Tuesday, November 8, 2011

"Good Deed" Gets Reprimand

The South Carolina Supreme Court has imposed a public reprimand of an attorney peredicated on the following facts:

In November 2009, respondent agreed to assist Client in recovering funds from her former employer.  Client believed she was due funds from unused vacation time.  In a meeting with Client's former employer, respondent learned that, pursuant to company policy, Client was not owed any money for unused vacation time. 

Over the next year, Client regularly called respondent's office requesting updates regarding her claim.  Respondent assured Client that the matter was progressing even though respondent knew the former employer denied any liability and that Client did not have a viable claim. 

On December 17, 2010, respondent wrote Client explaining he had an offer of $592.32 representing 49.36 hours at $12.00 per hour.  Additionally, the letter stated respondent had over two hours of work on the case, but he was willing to reduce his fee to $150.00 so Client's total recovery would be $442.32.  This letter contained false information because respondent had not pursued the matter beyond his initial meeting with the former employer and had not received a settlement offer.  The letter requested Client advise respondent if she would accept the offer.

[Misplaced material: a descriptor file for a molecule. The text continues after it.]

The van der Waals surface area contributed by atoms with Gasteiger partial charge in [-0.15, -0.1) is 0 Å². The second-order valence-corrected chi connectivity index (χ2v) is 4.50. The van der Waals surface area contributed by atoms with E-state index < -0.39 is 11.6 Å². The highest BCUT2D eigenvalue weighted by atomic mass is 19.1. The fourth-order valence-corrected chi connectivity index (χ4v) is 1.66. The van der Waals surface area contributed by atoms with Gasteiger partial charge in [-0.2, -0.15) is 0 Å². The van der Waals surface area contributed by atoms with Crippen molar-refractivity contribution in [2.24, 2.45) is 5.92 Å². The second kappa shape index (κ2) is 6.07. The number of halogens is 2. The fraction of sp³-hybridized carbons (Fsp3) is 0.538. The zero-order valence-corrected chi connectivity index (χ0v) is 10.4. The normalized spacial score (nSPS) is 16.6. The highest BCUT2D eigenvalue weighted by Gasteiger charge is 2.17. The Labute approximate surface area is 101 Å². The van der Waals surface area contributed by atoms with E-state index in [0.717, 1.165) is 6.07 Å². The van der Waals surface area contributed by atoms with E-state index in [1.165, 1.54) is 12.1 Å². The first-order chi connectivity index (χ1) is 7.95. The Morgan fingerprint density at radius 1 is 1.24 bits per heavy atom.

When respondent had not heard from Client by December 22, 2010, he sent her another letter.  In this undated letter, respondent advised Client of the same offer and his reduction in fee.  Respondent also noted that he knew Client would like to have the money by Christmas. 

Upon her receipt of the letter in mid-December 2010, Client called respondent and accepted the purported offer.  Despite Client's prompt response to respondent's letter, respondent did not communicate with Client again for almost two months.  On February 18, 2011, respondent wrote to Client apologizing for the delay and providing her with a check in the amount of $442.32 written on his general account.  Respondent represents he paid personal funds to Client because he knew she needed money. 

Even when motivated by a desire to help the client financially, lack of diligence and candor can result in public discipline. (Mike Frisch)


Bar Discipline & Process | Permalink

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